In this article, the project name given when you first cargo new is used as the library name. But at [lib] in Cargo.toml


name = "hoge"

If you give name like this, it should be the library name. And that should be reflected in the filename of the compiled artifact.

The optional argument lib_path will be discussed later.

Anyway, call ʻinitof the resulting Rutie object. The first argument," Init_mymath "`, is the name of what I tentatively called the "initialization function". The second argument will be touched on shortly.

Anyway, doing this ʻinitfinds the library filelibmy_rutie_math.dylib that Rutie should use and calls the ʻInit_mymath function. Again, the extension of this file depends on the target. Rutie thinks about it and finds it.

So, it's a place to find it, but it's a little confusing. First, based on the second argument of ʻinit, it is seen that it is moved by the relative path given to lib_path`.

For this article, I put the Ruby script in the root of my Rust project, so __dir __ is there. So, the file is found in target / release seen from there.

If you do not give lib_path or any other option, it will be"../ target / release". In this case, this is inconvenient, so I specified lib_path.


Easy to use. As per the code example. The MyMath module has a singular method hypot3, so just call it normally. For confirmation, Math.sqrt (1 * 1 + 2 * 2 + 3 * 3) is also displayed, but the same value was obtained.

However, there is one caveat. We have decided (on the Rust side) that all three arguments to hypot3 are Float. What if you give MyMath.hypot3 an Integer object?

I tried it. Dead. It's a so-called panic. If you feed anything other than Float, you will die at x.unwrap (). Of course, on the Rust side, instead of suddenly ʻunwrap (), you can make a function that does not die if you divide it into cases with ʻOk and ʻErr`. Alternatively, on the Ruby side, there is no problem if you typecast to Float and call it.

Benchmark test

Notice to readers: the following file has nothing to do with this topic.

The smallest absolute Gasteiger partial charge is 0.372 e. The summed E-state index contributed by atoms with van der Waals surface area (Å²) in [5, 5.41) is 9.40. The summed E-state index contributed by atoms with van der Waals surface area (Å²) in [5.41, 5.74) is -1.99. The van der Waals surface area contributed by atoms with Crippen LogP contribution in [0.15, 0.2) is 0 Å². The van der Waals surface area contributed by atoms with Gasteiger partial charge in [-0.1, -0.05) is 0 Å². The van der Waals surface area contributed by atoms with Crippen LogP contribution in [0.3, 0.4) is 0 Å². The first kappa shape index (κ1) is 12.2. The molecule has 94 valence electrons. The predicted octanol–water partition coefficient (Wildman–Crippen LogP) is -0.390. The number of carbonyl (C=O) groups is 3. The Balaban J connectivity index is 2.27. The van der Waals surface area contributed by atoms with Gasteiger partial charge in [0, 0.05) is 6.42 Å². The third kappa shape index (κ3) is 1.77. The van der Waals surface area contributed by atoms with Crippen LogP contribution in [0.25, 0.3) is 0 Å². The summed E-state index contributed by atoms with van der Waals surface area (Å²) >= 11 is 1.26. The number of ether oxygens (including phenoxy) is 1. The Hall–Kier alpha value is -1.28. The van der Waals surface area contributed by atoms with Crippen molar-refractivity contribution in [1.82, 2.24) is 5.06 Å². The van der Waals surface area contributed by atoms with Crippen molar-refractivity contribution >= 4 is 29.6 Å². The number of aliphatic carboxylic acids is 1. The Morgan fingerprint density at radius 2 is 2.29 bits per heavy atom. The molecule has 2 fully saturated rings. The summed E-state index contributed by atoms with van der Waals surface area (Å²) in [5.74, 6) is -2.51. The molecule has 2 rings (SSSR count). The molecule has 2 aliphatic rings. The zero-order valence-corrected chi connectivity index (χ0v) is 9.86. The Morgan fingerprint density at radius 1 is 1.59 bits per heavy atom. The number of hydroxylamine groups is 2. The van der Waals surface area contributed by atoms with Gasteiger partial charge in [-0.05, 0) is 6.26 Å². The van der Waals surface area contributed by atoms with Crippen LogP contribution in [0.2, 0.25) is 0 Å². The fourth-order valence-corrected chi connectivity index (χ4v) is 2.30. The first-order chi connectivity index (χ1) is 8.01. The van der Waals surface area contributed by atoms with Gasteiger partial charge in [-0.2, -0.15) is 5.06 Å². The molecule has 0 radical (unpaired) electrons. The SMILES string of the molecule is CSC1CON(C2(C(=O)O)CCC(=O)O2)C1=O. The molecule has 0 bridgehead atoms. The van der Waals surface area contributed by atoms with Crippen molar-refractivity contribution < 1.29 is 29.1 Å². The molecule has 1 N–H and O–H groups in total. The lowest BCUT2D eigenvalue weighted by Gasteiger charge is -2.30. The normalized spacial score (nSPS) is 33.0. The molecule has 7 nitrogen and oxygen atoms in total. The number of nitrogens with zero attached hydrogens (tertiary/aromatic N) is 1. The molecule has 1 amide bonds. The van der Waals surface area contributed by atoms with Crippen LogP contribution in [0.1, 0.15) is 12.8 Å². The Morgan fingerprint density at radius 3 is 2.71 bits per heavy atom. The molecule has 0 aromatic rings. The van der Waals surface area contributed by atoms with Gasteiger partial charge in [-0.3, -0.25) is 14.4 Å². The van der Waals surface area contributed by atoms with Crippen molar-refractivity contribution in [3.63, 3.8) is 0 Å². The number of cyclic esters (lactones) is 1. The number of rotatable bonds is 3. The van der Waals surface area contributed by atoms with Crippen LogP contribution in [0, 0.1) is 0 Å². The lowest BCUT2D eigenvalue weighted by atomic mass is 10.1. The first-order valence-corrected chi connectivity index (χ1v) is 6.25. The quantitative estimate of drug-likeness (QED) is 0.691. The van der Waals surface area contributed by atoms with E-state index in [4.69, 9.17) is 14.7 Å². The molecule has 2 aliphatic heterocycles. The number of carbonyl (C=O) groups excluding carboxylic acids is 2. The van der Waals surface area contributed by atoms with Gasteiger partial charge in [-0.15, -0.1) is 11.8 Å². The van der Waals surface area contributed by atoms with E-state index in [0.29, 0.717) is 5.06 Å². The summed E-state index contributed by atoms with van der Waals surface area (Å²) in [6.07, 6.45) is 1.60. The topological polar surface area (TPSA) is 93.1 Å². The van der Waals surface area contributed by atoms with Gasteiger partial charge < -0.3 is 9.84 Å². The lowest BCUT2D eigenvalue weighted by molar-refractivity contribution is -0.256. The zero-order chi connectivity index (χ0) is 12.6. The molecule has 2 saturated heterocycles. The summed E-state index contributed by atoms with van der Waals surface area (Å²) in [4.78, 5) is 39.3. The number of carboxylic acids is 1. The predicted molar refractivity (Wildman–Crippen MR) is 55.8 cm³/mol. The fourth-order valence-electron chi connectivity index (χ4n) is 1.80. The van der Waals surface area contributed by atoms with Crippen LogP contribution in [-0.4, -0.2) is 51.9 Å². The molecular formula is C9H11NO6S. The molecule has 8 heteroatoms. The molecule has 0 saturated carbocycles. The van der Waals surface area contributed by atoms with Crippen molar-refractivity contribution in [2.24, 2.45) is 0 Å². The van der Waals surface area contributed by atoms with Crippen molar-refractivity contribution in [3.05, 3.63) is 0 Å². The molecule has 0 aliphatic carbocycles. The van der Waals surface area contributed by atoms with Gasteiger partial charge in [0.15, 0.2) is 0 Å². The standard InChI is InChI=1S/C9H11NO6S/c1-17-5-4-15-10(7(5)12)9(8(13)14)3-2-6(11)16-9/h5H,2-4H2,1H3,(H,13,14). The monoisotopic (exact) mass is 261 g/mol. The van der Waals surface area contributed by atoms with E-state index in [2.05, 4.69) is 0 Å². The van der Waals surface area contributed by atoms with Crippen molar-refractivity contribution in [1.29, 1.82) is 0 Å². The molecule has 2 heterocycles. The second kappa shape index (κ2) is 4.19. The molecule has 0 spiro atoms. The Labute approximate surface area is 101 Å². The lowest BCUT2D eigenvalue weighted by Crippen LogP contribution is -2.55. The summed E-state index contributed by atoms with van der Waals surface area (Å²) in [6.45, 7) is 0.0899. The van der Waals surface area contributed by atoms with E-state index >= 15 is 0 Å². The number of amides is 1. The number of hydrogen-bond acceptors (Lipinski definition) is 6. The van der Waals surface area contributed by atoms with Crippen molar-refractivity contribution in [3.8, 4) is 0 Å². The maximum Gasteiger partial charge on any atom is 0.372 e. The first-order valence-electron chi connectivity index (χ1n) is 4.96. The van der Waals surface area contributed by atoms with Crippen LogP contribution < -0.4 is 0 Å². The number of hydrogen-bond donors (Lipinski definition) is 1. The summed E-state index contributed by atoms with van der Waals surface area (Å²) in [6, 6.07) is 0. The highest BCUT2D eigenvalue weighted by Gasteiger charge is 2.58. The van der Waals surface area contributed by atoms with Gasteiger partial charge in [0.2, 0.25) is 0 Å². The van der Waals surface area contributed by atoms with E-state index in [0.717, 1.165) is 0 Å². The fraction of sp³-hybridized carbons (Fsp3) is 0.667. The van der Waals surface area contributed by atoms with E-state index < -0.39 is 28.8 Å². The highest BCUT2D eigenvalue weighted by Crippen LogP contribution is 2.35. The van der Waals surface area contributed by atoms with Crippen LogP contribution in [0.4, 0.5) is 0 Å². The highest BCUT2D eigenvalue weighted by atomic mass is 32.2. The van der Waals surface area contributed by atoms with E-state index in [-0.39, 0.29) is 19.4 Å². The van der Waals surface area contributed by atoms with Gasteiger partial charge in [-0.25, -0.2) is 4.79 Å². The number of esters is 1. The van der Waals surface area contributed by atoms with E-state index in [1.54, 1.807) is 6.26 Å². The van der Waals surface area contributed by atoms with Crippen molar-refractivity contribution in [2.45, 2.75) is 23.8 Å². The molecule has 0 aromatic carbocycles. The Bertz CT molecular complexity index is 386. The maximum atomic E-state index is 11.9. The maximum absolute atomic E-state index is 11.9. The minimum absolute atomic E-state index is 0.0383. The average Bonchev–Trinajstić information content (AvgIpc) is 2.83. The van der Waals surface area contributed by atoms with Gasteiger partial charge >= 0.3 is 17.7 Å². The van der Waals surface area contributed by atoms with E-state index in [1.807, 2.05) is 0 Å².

Last time (Ruby / Rust linkage (3) Numerical calculation with FFI), I tried hypot3 in a way that uses FFI directly, and" Rust It was much faster to write in Ruby than to call. "

How about the Rutie version? Let's do it without much expectation.

Test code

This time as well, we will measure using a gem called benchmark_driver.

in advance

gem i benchmark_driver

And install it. (It's often confusing, but the gem name is underscore, not hyphen)

This time, unlike the last time, I will write the test code in Ruby.

One thing to keep in mind is that in the sample code above, we used __dir__ to represent ** here **, but if you write it in benchmark_driver, it will be generated by benchmark_driver instead of the location of the benchmark program. It means that the temporary files are located and the Rust library cannot be found.

In the code below, I devised it.

require "benchmark_driver"

Benchmark.driver do |r|
  r.prelude <<~EOT
    gem "rutie", "~> 0.0.4"
    require "rutie", lib_path: "target/release").init "Init_mymath", "#{__dir__}"
  EOT "MyMath.hypot3(1.0, 2.0, 3.0)" "Math.sqrt(1.0 * 1.0 + 2.0 * 2.0 + 3.0 * 3.0)"

prelude writes what to do prior to measurement. report writes the process you want to measure.

Test run

When you run the script above:

Math.sqrt(1.0 * 1.0 + 2.0 * 2.0 + 3.0 * 3.0):  11796989.3 i/s
                MyMath.hypot3(1.0, 2.0, 3.0):   5684591.1 i/s - 2.08x  slower

It's a terrible defeat. The execution speed of the Rutie version is almost the same as the previous FFI version. It takes twice as long as writing in Ruby.

Um, can I sleep today? Next, let Rust do the heavier processing and reveal the nose of the Ruby script.